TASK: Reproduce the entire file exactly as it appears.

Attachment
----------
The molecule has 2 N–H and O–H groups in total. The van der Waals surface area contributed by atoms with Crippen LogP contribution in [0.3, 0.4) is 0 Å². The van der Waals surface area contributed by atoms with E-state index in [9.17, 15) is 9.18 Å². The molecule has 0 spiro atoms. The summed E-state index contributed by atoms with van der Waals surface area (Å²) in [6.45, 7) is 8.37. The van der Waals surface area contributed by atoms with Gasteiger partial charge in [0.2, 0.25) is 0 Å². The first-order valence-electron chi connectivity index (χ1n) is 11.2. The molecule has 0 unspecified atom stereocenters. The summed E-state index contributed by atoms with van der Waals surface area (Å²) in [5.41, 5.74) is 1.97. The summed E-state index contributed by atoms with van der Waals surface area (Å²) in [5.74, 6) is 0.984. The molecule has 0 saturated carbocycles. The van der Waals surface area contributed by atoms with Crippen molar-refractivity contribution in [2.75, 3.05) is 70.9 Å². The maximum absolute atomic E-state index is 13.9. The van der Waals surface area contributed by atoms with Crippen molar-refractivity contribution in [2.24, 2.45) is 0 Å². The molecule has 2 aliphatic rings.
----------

The molecule has 2 N–H and O–H groups in total. The van der Waals surface area contributed by atoms with Crippen LogP contribution in [0.3, 0.4) is 0 Å². The van der Waals surface area contributed by atoms with E-state index in [9.17, 15) is 9.18 Å². The molecule has 0 spiro atoms. The summed E-state index contributed by atoms with van der Waals surface area (Å²) in [6.45, 7) is 8.37. The van der Waals surface area contributed by atoms with Gasteiger partial charge in [0.2, 0.25) is 0 Å². The first-order valence-electron chi connectivity index (χ1n) is 11.2. The molecule has 0 unspecified atom stereocenters. The summed E-state index contributed by atoms with van der Waals surface area (Å²) in [5.41, 5.74) is 1.97. The summed E-state index contributed by atoms with van der Waals surface area (Å²) in [5.74, 6) is 0.984. The molecule has 0 saturated carbocycles. The van der Waals surface area contributed by atoms with Crippen molar-refractivity contribution in [2.75, 3.05) is 70.9 Å². The maximum absolute atomic E-state index is 13.9. The van der Waals surface area contributed by atoms with Crippen molar-refractivity contribution in [2.24, 2.45) is 0 Å². The molecule has 2 aliphatic rings.